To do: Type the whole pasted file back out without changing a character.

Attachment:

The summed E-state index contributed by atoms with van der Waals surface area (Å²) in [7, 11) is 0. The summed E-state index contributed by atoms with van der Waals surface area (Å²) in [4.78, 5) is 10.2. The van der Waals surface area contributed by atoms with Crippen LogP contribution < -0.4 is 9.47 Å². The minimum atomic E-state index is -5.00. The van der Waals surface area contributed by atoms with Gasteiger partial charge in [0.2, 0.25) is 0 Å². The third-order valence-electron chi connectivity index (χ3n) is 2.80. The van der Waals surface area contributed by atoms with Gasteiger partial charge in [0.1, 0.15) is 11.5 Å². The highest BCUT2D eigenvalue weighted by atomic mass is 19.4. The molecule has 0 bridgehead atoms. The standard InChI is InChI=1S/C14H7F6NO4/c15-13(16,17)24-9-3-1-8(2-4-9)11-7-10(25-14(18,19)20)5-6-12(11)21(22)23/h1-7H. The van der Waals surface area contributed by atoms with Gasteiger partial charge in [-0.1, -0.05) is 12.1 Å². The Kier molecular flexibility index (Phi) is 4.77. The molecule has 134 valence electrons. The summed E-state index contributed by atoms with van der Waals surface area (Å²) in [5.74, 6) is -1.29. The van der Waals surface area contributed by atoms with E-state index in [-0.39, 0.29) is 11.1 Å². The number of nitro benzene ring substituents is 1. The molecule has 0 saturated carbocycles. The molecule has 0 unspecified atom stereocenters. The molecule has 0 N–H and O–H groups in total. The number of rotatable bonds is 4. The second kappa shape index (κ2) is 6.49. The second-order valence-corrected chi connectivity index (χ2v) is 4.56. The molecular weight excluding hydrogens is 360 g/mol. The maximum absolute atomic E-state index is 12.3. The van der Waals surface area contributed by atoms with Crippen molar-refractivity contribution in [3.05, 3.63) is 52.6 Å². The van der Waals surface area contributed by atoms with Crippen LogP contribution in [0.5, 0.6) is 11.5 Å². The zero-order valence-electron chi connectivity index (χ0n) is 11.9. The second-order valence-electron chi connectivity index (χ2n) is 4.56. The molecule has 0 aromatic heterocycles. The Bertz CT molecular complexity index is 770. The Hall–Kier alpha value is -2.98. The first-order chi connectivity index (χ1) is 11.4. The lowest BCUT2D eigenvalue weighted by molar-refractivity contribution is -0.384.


The summed E-state index contributed by atoms with van der Waals surface area (Å²) in [7, 11) is 0. The summed E-state index contributed by atoms with van der Waals surface area (Å²) in [4.78, 5) is 10.2. The van der Waals surface area contributed by atoms with Crippen LogP contribution < -0.4 is 9.47 Å². The minimum atomic E-state index is -5.00. The van der Waals surface area contributed by atoms with Gasteiger partial charge in [0.2, 0.25) is 0 Å². The third-order valence-electron chi connectivity index (χ3n) is 2.80. The van der Waals surface area contributed by atoms with Gasteiger partial charge in [0.1, 0.15) is 11.5 Å². The highest BCUT2D eigenvalue weighted by atomic mass is 19.4. The molecule has 0 bridgehead atoms. The standard InChI is InChI=1S/C14H7F6NO4/c15-13(16,17)24-9-3-1-8(2-4-9)11-7-10(25-14(18,19)20)5-6-12(11)21(22)23/h1-7H. The van der Waals surface area contributed by atoms with Gasteiger partial charge in [-0.1, -0.05) is 12.1 Å². The Kier molecular flexibility index (Phi) is 4.77. The molecule has 134 valence electrons. The summed E-state index contributed by atoms with van der Waals surface area (Å²) in [5.74, 6) is -1.29. The van der Waals surface area contributed by atoms with E-state index in [-0.39, 0.29) is 11.1 Å². The number of nitro benzene ring substituents is 1. The molecule has 0 saturated carbocycles. The molecule has 0 unspecified atom stereocenters. The molecule has 0 N–H and O–H groups in total. The number of rotatable bonds is 4. The second kappa shape index (κ2) is 6.49. The second-order valence-corrected chi connectivity index (χ2v) is 4.56. The molecular weight excluding hydrogens is 360 g/mol. The maximum absolute atomic E-state index is 12.3. The van der Waals surface area contributed by atoms with Crippen molar-refractivity contribution in [3.05, 3.63) is 52.6 Å². The van der Waals surface area contributed by atoms with Crippen LogP contribution in [0.5, 0.6) is 11.5 Å². The zero-order valence-electron chi connectivity index (χ0n) is 11.9. The second-order valence-electron chi connectivity index (χ2n) is 4.56. The molecule has 0 aromatic heterocycles. The Bertz CT molecular complexity index is 770. The Hall–Kier alpha value is -2.98. The first-order chi connectivity index (χ1) is 11.4. The lowest BCUT2D eigenvalue weighted by molar-refractivity contribution is -0.384.